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Getting Psyched

Part of the appeal of unscripted reality television is the anticipation - what will the stars do next? The personalities on-screen aren't professional actors following a predetermined TV formula, and viewers enjoy that unpredictability.
But, for producers of reality formats to sleep well at night, they need assurances that although the people on their productions may behave erratically, they aren't likely to do something extreme
February 1, 2003

Part of the appeal of unscripted reality television is the anticipation – what will the stars do next? The personalities on-screen aren’t professional actors following a predetermined TV formula, and viewers enjoy that unpredictability.

But, for producers of reality formats to sleep well at night, they need assurances that although the people on their productions may behave erratically, they aren’t likely to do something extreme – like begin screaming incoherently or strangle the guy standing next to them.

To stack the odds in favor of a smooth and safe reality show, producers bring in psychologists. Especially for programs that involve isolation or extreme physical and mental challenges, mental-health practitioners are as essential as camera operators to getting the show on the air. Indeed, many producers recommend employing psychologists for all three phases of a typical reality show: cast selection, production and post post-production.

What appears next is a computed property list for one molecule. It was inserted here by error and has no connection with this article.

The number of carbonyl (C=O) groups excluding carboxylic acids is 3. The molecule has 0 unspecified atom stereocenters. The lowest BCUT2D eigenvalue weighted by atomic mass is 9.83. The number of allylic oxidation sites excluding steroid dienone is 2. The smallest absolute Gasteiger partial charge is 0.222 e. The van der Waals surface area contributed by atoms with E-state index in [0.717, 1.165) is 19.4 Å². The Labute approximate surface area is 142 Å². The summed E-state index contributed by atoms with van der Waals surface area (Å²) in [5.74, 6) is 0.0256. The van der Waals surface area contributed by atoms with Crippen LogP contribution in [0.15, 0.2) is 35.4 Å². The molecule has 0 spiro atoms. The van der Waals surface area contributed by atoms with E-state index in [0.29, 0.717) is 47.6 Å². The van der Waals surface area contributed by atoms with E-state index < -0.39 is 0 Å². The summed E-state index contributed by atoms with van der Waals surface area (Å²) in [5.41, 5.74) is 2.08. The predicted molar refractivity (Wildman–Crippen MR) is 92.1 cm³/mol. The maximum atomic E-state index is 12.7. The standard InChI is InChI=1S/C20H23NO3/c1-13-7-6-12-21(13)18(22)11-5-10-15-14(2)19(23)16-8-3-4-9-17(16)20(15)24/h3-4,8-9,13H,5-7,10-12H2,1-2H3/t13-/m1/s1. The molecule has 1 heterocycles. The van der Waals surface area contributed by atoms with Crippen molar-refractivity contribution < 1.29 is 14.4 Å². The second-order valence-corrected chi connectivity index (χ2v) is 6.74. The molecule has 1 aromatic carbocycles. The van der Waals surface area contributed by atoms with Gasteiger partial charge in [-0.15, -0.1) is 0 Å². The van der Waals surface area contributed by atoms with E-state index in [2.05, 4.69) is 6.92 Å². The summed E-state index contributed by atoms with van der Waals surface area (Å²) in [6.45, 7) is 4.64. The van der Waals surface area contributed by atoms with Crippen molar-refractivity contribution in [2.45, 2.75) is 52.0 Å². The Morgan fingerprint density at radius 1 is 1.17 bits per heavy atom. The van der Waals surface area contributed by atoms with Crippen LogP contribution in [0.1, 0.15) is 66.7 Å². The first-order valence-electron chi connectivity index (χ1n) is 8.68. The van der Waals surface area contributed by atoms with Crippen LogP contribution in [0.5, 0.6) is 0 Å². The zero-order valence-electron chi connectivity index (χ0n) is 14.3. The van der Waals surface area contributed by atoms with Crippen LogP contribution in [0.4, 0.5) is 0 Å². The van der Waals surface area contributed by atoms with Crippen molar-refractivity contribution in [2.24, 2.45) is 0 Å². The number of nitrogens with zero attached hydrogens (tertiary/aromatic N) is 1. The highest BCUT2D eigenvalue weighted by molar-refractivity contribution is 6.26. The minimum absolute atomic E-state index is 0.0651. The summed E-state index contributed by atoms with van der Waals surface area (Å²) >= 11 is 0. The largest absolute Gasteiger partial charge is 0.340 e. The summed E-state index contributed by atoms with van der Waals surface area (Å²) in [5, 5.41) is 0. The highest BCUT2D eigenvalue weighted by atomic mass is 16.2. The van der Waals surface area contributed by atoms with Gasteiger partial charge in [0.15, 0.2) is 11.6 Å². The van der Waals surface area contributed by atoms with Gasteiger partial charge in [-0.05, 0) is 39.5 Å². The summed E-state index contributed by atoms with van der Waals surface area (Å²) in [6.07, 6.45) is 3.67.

CASTING

Psychological profiling is as central to cast selection as a medical test and criminal background check. Wall To Wall executive producer Caroline Ross Pirie says she performs extensive interviews with potential cast members and sends them for a psychological evaluation. The question of mental stability – and fortitude to stay the course of a production that can run as long as three months – is paramount. Sometimes the psychological profile brings surprises, she says.

Having spotted red flags, the psychologist may say, ”I don’t think you should take that person; she’ll give you great tape, but she won’t last,” notes Ross Pirie. She has headed up the London, U.K.-based prodco’s living-history hits Edwardian Country House and 1940s House, made for U.K. broadcaster Channel 4.

Chief among the red flags are problems with stress, or background family issues, says Jonas Linnander-Manfred of Stockholm, Sweden-based prodco Strix. He says the psychologist who works on Strix’s challenge formats (such as The Farm and The Bar) probes how much prior experience an applicant has had with stressful situations and tries to determine how the person dealt with it.